According to Marriott International CFO Leeny Oberg, that the group is selling twice as many business nights as it was in April and May in the U.S., but still is looking to a vaccine to push demand. In addition, Oberg said that lenders are adopting a “wait and see” approach in Caribbean, Latin America and Europe that is affecting the pace of deals.
Oberg added: “Deals are getting done, but they are taking longer to get done. I don't sense that it's a fundamental view that there's hotel deals not wanting to get done, but just more about the pace of them. In North America, it also depends on how the lenders are feeling and there is a slow but steady demand, but still some cautiousness as lenders think about new deals.”
Commenting on conversions, the CFO said that she expected the company to get “at least our fair share,” but cautioned “even a small conversion cost can, in today's world, feel more momentous than it does in a normal environment.”
Corporate demand was described as “higher on the drive-to than on the flying, but steadily improving” with Oberg adding that “there's actually the possibility of additional corporate demand from remote work and the fact they want to get folks together who are working more remotely.”
Negative Cash Burn
Oberg confirmed that the company was still looking at a negative cash burn.
In relation to net rooms growth, Oberg said that it would depend on the speed at which there was “comfort about travel, and the banking system feeling good about putting the money out, because as you've seen, the pipeline we've still [is] strong [with] almost 50 percent of rooms under construction.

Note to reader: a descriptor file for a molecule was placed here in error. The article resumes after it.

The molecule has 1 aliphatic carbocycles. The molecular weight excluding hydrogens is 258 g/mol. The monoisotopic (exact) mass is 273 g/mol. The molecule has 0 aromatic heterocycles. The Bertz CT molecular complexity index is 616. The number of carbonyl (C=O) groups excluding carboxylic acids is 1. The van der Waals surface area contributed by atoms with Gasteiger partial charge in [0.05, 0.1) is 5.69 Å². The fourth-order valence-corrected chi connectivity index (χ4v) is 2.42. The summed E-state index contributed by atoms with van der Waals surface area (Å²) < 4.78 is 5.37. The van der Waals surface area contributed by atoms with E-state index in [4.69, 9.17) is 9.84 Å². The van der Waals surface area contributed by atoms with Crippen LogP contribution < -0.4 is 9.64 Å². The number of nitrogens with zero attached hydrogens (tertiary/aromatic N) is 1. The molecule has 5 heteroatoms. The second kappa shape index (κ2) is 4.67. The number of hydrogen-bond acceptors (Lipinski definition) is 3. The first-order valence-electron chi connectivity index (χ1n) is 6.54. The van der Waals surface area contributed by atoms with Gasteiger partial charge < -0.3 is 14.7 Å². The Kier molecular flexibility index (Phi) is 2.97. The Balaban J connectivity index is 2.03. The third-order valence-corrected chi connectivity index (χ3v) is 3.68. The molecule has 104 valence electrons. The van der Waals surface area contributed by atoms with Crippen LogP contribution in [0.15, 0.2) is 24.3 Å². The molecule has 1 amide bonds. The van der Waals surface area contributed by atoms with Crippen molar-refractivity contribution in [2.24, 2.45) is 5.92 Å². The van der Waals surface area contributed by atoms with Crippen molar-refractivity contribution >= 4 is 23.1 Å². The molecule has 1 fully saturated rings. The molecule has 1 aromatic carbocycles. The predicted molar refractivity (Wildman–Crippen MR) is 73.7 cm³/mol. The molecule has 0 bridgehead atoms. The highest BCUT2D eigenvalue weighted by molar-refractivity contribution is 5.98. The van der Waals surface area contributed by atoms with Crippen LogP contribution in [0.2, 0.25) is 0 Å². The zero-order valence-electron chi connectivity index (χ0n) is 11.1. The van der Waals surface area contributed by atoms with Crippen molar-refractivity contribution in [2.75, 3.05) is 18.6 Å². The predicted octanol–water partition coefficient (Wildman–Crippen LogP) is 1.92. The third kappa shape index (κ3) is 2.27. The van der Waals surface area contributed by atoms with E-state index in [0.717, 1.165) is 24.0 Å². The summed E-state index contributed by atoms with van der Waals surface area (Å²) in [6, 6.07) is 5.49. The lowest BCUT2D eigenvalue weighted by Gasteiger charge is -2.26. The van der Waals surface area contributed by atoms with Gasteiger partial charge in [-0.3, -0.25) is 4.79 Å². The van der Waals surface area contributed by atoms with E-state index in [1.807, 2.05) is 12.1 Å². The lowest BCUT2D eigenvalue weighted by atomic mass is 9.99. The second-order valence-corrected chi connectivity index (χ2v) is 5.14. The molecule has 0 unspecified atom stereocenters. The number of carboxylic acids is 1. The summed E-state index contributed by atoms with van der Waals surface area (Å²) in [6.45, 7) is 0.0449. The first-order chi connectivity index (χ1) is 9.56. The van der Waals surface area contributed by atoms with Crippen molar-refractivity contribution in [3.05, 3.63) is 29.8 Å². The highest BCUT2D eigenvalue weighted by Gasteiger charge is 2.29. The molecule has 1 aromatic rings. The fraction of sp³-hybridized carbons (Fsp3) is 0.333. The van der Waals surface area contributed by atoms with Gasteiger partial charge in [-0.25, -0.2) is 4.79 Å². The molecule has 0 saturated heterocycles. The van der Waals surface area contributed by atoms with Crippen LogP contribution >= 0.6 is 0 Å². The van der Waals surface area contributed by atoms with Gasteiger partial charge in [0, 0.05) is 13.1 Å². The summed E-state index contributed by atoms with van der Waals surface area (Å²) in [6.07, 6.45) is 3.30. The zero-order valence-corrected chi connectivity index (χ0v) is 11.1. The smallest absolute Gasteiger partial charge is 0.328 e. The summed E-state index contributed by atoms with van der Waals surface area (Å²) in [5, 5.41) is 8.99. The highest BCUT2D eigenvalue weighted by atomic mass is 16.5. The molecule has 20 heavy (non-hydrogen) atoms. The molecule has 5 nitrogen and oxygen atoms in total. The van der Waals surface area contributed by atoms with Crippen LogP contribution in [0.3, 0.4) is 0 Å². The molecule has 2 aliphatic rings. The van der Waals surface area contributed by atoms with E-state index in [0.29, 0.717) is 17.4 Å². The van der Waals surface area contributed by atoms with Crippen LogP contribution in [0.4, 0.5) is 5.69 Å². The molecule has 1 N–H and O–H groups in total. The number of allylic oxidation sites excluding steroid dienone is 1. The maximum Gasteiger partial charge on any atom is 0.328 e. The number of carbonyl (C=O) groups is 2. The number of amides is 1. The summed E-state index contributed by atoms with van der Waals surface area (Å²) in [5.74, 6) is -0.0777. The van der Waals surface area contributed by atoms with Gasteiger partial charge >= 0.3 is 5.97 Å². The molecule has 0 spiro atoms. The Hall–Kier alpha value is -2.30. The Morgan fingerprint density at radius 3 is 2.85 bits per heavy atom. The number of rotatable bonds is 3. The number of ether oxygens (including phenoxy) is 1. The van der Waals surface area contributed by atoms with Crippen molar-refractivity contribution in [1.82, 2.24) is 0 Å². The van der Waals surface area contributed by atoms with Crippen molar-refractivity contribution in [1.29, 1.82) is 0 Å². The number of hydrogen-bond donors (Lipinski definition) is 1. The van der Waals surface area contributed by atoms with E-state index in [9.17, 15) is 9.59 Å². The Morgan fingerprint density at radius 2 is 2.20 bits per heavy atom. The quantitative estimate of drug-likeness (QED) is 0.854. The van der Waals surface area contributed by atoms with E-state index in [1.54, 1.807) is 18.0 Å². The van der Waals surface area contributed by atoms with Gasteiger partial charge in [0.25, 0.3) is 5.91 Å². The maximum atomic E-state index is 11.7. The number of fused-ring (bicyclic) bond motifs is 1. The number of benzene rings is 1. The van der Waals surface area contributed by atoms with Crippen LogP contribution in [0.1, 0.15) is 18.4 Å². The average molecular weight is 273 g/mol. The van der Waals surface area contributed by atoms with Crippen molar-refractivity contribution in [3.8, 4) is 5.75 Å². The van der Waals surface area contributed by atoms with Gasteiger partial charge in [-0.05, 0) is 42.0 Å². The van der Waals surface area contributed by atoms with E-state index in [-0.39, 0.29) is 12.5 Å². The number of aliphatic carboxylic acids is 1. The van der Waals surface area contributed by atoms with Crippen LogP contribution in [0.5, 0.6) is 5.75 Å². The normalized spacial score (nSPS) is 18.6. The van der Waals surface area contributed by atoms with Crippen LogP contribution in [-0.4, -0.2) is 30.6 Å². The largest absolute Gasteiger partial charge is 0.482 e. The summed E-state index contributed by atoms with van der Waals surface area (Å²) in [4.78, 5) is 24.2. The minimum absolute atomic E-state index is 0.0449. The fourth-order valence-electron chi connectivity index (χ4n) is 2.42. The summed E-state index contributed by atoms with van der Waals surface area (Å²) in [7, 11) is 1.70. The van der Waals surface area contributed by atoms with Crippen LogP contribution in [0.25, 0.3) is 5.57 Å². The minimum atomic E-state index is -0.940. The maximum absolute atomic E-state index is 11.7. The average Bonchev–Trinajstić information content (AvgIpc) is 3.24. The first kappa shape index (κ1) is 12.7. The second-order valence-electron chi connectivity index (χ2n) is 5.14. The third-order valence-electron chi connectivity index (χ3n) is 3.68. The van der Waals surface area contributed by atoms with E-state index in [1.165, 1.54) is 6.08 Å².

“There is no reason to think that we wouldn't be able to get back towards mid single-digit net rooms growth, but whether that [comes in] ’21, ’22, or ’23, I think again all depends on the pace of how quickly globally people feel comfortable traveling.”
Looking at current performance, Oberg, who was speaking on the J.P. Morgan Gaming, Lodging, Restaurant & Leisure Management Access Forum, said that the company had seen a 90 percent decline for global revenue per available room in April to a 63 percent decline in August.
In China, occupancy reached 65 percent in August. Oberg said Marriott International is seeing a “slow, but steady improvement in the comfort level of folks being able to travel, albeit still nowhere near back to normal, and again all around the world, it does vary tremendously.”
Oberg said that the group is not seeing a drive to cut rates. She said: “Unlike some of the classic economic recessions, it's not like you can take price to necessarily drive additional demand. Clearly, there will be pockets where demand is so low that there it's going to result in a different special corporate rate next year, but I would say in general that what you're seeing towards the upper end is that rates have held better than you might expect given the incredible drop in RevPAR.”
Oberg added: “If you're a luxury hotel that's in the middle of a large city, that's not seeing great business demand, what's the point of driving down rates, it's not like you're going to drive a lot of extra business to your hotel. So I think there's been decent discipline across the industry because the reality that it's not going to add 10 points to your occupancy if those travelers aren't traveling.”